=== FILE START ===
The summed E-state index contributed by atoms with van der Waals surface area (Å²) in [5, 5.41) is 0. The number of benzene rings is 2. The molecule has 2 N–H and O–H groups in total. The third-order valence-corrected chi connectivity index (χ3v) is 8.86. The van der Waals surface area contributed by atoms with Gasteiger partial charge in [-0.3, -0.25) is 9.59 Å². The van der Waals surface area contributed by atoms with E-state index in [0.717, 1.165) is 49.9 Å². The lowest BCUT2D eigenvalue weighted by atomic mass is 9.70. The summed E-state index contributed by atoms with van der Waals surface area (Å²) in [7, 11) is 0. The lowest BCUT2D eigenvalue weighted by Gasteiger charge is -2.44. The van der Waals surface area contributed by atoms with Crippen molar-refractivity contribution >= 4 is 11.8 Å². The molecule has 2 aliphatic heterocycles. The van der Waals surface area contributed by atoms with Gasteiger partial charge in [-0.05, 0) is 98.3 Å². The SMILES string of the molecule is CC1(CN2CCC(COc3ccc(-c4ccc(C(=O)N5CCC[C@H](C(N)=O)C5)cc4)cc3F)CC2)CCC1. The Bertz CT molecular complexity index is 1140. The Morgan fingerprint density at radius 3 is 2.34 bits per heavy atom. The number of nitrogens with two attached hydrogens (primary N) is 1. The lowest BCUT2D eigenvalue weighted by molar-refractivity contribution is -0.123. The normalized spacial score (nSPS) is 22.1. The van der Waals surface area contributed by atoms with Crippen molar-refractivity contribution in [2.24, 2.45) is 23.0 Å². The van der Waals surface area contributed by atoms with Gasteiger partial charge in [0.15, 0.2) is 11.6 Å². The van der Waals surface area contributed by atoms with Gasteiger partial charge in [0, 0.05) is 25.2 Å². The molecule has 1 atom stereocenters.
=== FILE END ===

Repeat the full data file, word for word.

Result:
The summed E-state index contributed by atoms with van der Waals surface area (Å²) in [5, 5.41) is 0. The number of benzene rings is 2. The molecule has 2 N–H and O–H groups in total. The third-order valence-corrected chi connectivity index (χ3v) is 8.86. The van der Waals surface area contributed by atoms with Gasteiger partial charge in [-0.3, -0.25) is 9.59 Å². The van der Waals surface area contributed by atoms with E-state index in [0.717, 1.165) is 49.9 Å². The lowest BCUT2D eigenvalue weighted by atomic mass is 9.70. The summed E-state index contributed by atoms with van der Waals surface area (Å²) in [7, 11) is 0. The lowest BCUT2D eigenvalue weighted by Gasteiger charge is -2.44. The van der Waals surface area contributed by atoms with Crippen molar-refractivity contribution >= 4 is 11.8 Å². The molecule has 2 aliphatic heterocycles. The van der Waals surface area contributed by atoms with Gasteiger partial charge in [-0.05, 0) is 98.3 Å². The SMILES string of the molecule is CC1(CN2CCC(COc3ccc(-c4ccc(C(=O)N5CCC[C@H](C(N)=O)C5)cc4)cc3F)CC2)CCC1. The Bertz CT molecular complexity index is 1140. The Morgan fingerprint density at radius 3 is 2.34 bits per heavy atom. The number of nitrogens with two attached hydrogens (primary N) is 1. The lowest BCUT2D eigenvalue weighted by molar-refractivity contribution is -0.123. The normalized spacial score (nSPS) is 22.1. The van der Waals surface area contributed by atoms with Crippen molar-refractivity contribution in [2.24, 2.45) is 23.0 Å². The van der Waals surface area contributed by atoms with Gasteiger partial charge in [0.15, 0.2) is 11.6 Å². The van der Waals surface area contributed by atoms with Gasteiger partial charge in [0, 0.05) is 25.2 Å². The molecule has 1 atom stereocenters.